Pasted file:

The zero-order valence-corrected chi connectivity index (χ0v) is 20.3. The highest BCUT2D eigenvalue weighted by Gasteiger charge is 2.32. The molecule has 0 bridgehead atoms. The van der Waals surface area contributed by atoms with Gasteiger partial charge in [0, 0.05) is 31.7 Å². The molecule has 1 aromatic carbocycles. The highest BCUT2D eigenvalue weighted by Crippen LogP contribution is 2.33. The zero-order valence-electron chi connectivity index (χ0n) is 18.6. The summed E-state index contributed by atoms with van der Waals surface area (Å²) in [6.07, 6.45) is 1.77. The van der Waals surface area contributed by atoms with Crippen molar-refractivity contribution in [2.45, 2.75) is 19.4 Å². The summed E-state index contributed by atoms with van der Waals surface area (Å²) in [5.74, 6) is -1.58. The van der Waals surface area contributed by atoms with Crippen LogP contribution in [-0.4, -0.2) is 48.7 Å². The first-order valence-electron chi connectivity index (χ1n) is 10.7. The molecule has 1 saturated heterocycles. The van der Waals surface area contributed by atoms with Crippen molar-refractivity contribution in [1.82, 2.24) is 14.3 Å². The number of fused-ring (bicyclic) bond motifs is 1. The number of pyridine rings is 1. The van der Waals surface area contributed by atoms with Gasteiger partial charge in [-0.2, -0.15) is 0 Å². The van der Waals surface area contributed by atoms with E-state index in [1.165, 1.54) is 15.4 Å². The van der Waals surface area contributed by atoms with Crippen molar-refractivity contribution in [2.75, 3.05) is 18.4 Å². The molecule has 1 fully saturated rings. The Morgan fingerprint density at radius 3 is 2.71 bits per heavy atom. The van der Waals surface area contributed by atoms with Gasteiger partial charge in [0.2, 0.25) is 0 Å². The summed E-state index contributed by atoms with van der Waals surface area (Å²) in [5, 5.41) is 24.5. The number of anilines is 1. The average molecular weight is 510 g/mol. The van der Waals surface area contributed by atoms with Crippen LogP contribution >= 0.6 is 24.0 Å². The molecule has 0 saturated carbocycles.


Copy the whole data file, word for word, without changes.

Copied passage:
The zero-order valence-corrected chi connectivity index (χ0v) is 20.3. The highest BCUT2D eigenvalue weighted by Gasteiger charge is 2.32. The molecule has 0 bridgehead atoms. The van der Waals surface area contributed by atoms with Gasteiger partial charge in [0, 0.05) is 31.7 Å². The molecule has 1 aromatic carbocycles. The highest BCUT2D eigenvalue weighted by Crippen LogP contribution is 2.33. The zero-order valence-electron chi connectivity index (χ0n) is 18.6. The summed E-state index contributed by atoms with van der Waals surface area (Å²) in [6.07, 6.45) is 1.77. The van der Waals surface area contributed by atoms with Crippen molar-refractivity contribution in [2.45, 2.75) is 19.4 Å². The summed E-state index contributed by atoms with van der Waals surface area (Å²) in [5.74, 6) is -1.58. The van der Waals surface area contributed by atoms with Crippen LogP contribution in [-0.4, -0.2) is 48.7 Å². The first-order valence-electron chi connectivity index (χ1n) is 10.7. The molecule has 1 saturated heterocycles. The van der Waals surface area contributed by atoms with Crippen molar-refractivity contribution in [1.82, 2.24) is 14.3 Å². The number of fused-ring (bicyclic) bond motifs is 1. The number of pyridine rings is 1. The van der Waals surface area contributed by atoms with Gasteiger partial charge in [-0.2, -0.15) is 0 Å². The van der Waals surface area contributed by atoms with E-state index in [1.165, 1.54) is 15.4 Å². The van der Waals surface area contributed by atoms with Crippen molar-refractivity contribution in [2.75, 3.05) is 18.4 Å². The molecule has 1 fully saturated rings. The Morgan fingerprint density at radius 3 is 2.71 bits per heavy atom. The van der Waals surface area contributed by atoms with Gasteiger partial charge in [0.2, 0.25) is 0 Å². The summed E-state index contributed by atoms with van der Waals surface area (Å²) in [5, 5.41) is 24.5. The number of anilines is 1. The average molecular weight is 510 g/mol. The van der Waals surface area contributed by atoms with Crippen LogP contribution >= 0.6 is 24.0 Å². The molecule has 0 saturated carbocycles.